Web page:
It was a very dangerous move for Daniel to make, because if he was wrong about the dream then he would be executed. Daniel was being a witness and thought of the needs of others. He was loyal to the king, but he wanted to save the lives of the wise men even more. The dream that Daniel would interpret for the king was one that predicted the end of the Babylonian Empire. The fall to the Persian Empire was further documented by Daniel in Chapter 5. The fall of Babylon is also written about by Isaiah in Isaiah 46:1-2. Isaiah specifically names the Persian Cyrus who will conquer Babylon which is the way the Lord chose to judge Babylon for its sins against his people.


In scripture Babylon is mentioned from Genesis all the way to the book of Revelation. When the Lord needed to discipline his people he chose the Babylonians to give it. However God was merciful and only let the exile last 70 years. The Lord also promised to punish it, as Jeremiah 25:12 states, “But when the seventy years are fulfilled, I will punish the king of Babylon and his nation, the land of the Babylonians for their guilt, ‘ declares the Lord, ‘and I will make it desolate forever[17].” Though it seems like those that are doing wrong have the upper hand that is not the case. Through Babylon we learn that evil will always be punished. William LaSor writes, “Daniel’s concern over the seventy years of Jeremiah’s prophecy is interpreted in terms of both the restoration of Jerusalem and also ‘the time of an appointed prince[18].”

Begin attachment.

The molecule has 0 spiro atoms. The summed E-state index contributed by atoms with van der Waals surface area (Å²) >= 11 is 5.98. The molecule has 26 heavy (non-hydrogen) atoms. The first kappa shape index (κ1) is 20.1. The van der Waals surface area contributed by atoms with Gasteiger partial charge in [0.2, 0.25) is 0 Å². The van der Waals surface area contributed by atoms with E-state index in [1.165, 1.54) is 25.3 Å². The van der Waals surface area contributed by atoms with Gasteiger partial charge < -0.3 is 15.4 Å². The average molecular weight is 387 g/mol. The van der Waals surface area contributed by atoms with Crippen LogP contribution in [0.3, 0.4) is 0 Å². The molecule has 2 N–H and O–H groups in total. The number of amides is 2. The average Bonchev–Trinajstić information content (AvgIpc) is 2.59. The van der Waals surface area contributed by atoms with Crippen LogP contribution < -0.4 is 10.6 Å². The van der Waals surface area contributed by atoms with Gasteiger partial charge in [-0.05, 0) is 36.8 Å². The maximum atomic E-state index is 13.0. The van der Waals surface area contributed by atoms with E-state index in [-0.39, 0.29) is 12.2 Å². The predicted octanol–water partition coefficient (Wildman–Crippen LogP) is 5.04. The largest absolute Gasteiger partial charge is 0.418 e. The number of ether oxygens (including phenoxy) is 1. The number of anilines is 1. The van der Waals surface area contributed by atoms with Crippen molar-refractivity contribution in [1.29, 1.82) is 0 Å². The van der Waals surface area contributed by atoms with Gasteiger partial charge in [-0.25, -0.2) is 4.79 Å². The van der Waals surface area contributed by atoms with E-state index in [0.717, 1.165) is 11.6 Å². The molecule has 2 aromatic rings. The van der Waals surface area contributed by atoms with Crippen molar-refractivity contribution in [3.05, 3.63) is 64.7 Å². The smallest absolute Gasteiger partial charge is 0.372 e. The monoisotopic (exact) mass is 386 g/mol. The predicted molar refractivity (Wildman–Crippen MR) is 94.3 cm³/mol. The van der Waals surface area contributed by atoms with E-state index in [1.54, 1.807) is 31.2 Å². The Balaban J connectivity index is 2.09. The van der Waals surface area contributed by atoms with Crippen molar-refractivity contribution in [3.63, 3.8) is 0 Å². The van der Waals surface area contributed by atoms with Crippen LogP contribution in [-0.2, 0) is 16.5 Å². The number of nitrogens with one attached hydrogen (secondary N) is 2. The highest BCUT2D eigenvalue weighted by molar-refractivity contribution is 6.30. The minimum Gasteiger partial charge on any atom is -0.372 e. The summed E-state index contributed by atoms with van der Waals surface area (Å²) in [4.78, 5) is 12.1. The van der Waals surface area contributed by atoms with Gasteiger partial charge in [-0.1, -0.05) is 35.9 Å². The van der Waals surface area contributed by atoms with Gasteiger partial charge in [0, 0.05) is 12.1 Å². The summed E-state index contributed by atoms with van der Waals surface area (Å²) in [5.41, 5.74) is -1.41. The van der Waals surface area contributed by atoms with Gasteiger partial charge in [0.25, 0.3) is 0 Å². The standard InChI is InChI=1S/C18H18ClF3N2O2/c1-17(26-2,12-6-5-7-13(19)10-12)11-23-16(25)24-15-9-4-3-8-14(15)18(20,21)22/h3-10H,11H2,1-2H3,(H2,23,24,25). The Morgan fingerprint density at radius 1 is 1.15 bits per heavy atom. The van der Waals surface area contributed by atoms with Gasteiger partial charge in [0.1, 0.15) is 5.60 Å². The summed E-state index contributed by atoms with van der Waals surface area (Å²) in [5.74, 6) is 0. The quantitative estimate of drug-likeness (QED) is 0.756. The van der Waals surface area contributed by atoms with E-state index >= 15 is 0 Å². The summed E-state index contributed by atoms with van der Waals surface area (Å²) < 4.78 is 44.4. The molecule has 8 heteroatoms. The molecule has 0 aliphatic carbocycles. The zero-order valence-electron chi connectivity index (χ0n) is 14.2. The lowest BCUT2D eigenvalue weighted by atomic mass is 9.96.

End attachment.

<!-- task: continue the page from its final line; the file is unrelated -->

The story of Babylon helped the Old Testament writers better speak of the faithfulness of God, the punishment of evil, and the coming of the Messiah. Babylon was a huge empire that seemed to be indestructible, but Daniel told the king that it was not to be. Through the characters in the Old Testament the love and mercy of God were spoken to Gentile nations.


[1] W.h.Mare, Evangelical Dictionary of Theology, 2nd ed, ed. Walter A. Elwell (Grand Rapids, MI: Baker Academic, 2001), 126.

[2] “Babylon,” Ancient History Encyclopedia, accessed December 6, 2014,

[3] Ibid.

[4] “Babylon,” Ancient History Encyclopedia, accessed December 6, 2014,

[5] Genesis 10:8, 10 (New International Version).

[6] Matthew Henry, Matthew Henry Commentary on the Whole Bible, vol. 1, Genesis to Esther, (Nashville, TN: Thomas Nelson, 1979), 32.

[7] Josephus, Josephus: Antiquities of the Jews (Cambridge, MA: Harvard University Press, 1998), 331.

[8] Genesis 11:1-4 (New International Version).

[9] Holman Concise Bible Dictionary, 1st ed., s.v. “Babel.”

[10] King James Version Bible Commentary (Nashville, TN: Thomas Nelson, Inc., 2005), 38.

[11] John J. Collins, Introduction to the Hebrew Bible (Minneapolis, MN: Fortress Press, 2004), 81.

[12] 2 Kings 24:1 (New International Version).

[13] Maxwell J. Miller and John H. Hayes, A History of Ancient Israel and Judah (Philadelphia, PA: Westminster Press, 1986), 314.

[14] 2 Kings 25:9-10 (New International Version).

[15] J. Julius Scott, Jewish Backgrounds of the New Testament (Grand Rapids, MI: Baker Academic, 1995), 74.

[16] Daniel 2:24 (New International Version).

[17] Jeremiah 25:12 (New International Version).

[18] William Sanford Lasor, David Allan Hubbard, and Frederic Wm. Bush, Old Testament Survey: The Message, Form, and Background of the Old Testament (Grand Rapids, MI: William B. Eerdmans Publishing Company, 1996), 568.